Saturday, 29 August 2015

Wrist bones

Following on from the finger bones in my last post, here are the wrist bones.  Overall I think they're quite successful.  Making them out of paper gives them a slightly rough texture that I like to think works well for bone.

Yes, all eight wrist bones are present and each is made individually because in fact it's easier that way.  They start out as paper blobs, and then I gradually refine the shape with several more layers of paper.  I find it's best to make a basic shape first and let that dry, then go back and build up the shape in layers, because each layer of paper shrinks as it dries.  In the next photo you can see the wrist bones halfway through this process.  I've done the first four, and I'm starting on number five.

Next, the hand needs part of the radius and ulna bones, and then comes the hard part: painting it.

Friday, 21 August 2015

Hand bones

In between various life stuff I have managed to get in some sculpture this week, and I think this one has potential to be quite cool.

I've been making a hand.  Eventually this will have the veins and arteries, and possibly some of the nerve fibers.  It will be like an anatomical specimen.

The bones are made from paper wrapped around a piece of wire, which joins the different bones together and lets me bend the fingers, and they're more or less life-size.  Now I have to do the wrist bones, then the radius and ulna.  To be honest with you, I'm not really looking forward to the wrist bones.

Thursday, 23 July 2015

Finally, something new

Yes, it has been a while.  I'm sorry about that, but it is what it is.  I have plenty of ideas, but not much opportunity to work them up into actual sculpture.  The ideas just don't seem to want to come out of my head.  Maybe they're not ready yet, but it is frustrating.  This week though I've been having a play with these feather shapes.

This is the second feather I made... first attempt wasn't quite so successful.

The eye shapes are made with a mould and the feather is built up around them.  It took me a couple of goes to figure out how to get the feather to look nice, and the first attempt didn't come out very well, but the second attempt looks okay and I think I could do something fun with these feathers.

Friday, 10 April 2015

The fractal subdivision

The fractal subdivision.  Made from canvass, paper and acrylic paints.

Yes, it's a predictable title for my cubist experiment, but sometimes the obvious ones are the best.

From the front the relief is monochromatic and is really all about shape and texture.  When you stand directly in front of it the coloured paint is hard to see, but as you change your viewing angle the different colours become more visible.

I haven't framed the picture because I wanted parts of it to wrap around the sides of the canvass.  The composition is made up of square and rectangular blocks, and without a frame the canvass itself becomes one of those blocks, which is better than just having it sitting in the background not interacting with anything else.  I actually think this picture might look silly in a frame.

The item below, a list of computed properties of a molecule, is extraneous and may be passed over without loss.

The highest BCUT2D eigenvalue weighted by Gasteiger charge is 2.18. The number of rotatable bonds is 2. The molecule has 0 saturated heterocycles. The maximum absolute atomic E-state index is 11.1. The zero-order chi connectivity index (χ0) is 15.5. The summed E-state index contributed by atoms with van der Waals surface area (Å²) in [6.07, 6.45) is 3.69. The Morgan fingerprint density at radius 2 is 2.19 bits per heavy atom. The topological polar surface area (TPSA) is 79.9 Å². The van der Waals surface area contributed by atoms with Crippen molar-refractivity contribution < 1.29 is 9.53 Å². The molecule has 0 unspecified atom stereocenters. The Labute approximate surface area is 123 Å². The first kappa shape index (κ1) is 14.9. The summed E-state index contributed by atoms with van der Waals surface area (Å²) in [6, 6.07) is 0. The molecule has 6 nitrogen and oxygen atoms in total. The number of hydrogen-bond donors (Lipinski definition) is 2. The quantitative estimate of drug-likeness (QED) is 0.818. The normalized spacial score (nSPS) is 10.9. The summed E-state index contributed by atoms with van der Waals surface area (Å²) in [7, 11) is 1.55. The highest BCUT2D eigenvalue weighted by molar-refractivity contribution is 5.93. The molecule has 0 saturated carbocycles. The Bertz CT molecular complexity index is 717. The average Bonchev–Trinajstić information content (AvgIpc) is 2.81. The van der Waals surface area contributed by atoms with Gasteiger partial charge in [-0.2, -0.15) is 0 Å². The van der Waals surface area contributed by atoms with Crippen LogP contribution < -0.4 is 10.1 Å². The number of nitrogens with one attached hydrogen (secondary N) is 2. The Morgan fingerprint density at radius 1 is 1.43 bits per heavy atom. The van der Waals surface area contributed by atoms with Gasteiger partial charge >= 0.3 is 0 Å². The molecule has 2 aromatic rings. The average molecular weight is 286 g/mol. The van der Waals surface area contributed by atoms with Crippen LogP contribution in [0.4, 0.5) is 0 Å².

Monday, 6 April 2015

Even more cubist buildings

The wind here has died down long enough or me to spray paint some more fractal elements for my cubist relief.  Here they are:

A bit empty, maybe?

As well as townhouses and retaining walls, we now have a line of older buildings on top of a hill overlooking the new construction.  

While the foreground buildings at the bottom left utilise Menger sponges, the other structures are made using the two-dimensional version of this fractal, Sierpinsky's carpet.

Right now I'm unsure whether to leave it as is, or add some more stuff.  I don't want the canvass to become too busy and overcrowded, but at the same time I want to get across the impression of lots of identical buildings crowded together.

I guess I'll sleep on it and see what I think in the morning.

Wednesday, 1 April 2015

More fractal structures

These simplified stripes represent massive retaining walls.  The subdivision I'm looking at is essentially built on terraces, into the side of a hill.  Wellington hills are made of clay, and retaining walls like this are necessary to prevent landslips.  Mind you, you see houses hanging off the side of cliffs at all angles in this city, and some of them have been there for a hundred years.

This is where I used the cadmium red I talked about last time.  The retaining walls are brownish coloured with red undertones, but not that bright in real life.  Bright red looks nice on the canvass though and does a good job of highlighting the vertical elements of the retaining walls.  I'm also finding that the accent colours I use have to be quite bright to compete with the chrome paint.

Using contrasting textures also helps to emphasise the structures' vertical elements, but they're all made entirely out of paper cubes, just like the original Menger sponge I made. 

Friday, 27 March 2015

The first cubist buildings

Here are the first buildings from the subdivision across the motorway, rendered as a series of fractal cubes.  As I said last time, I want to create a landscape out of Menger sponges.

I've sprayed the structures with rust-coloured primer and chrome silver paint, and picked out some details in coloured acrylic.  These buildings have subtle accent colours in blue and green, but I also plan to use bright cadmium red accents in some places.

The buildings are based (loosely, obviously), on ones I can see from my house.  Here they are, in the middle of the picture above the green car:

This is the view I'll be working with, but since this is an abstract piece I'm much more interested in creating an interesting composition than accurately recording the landscape.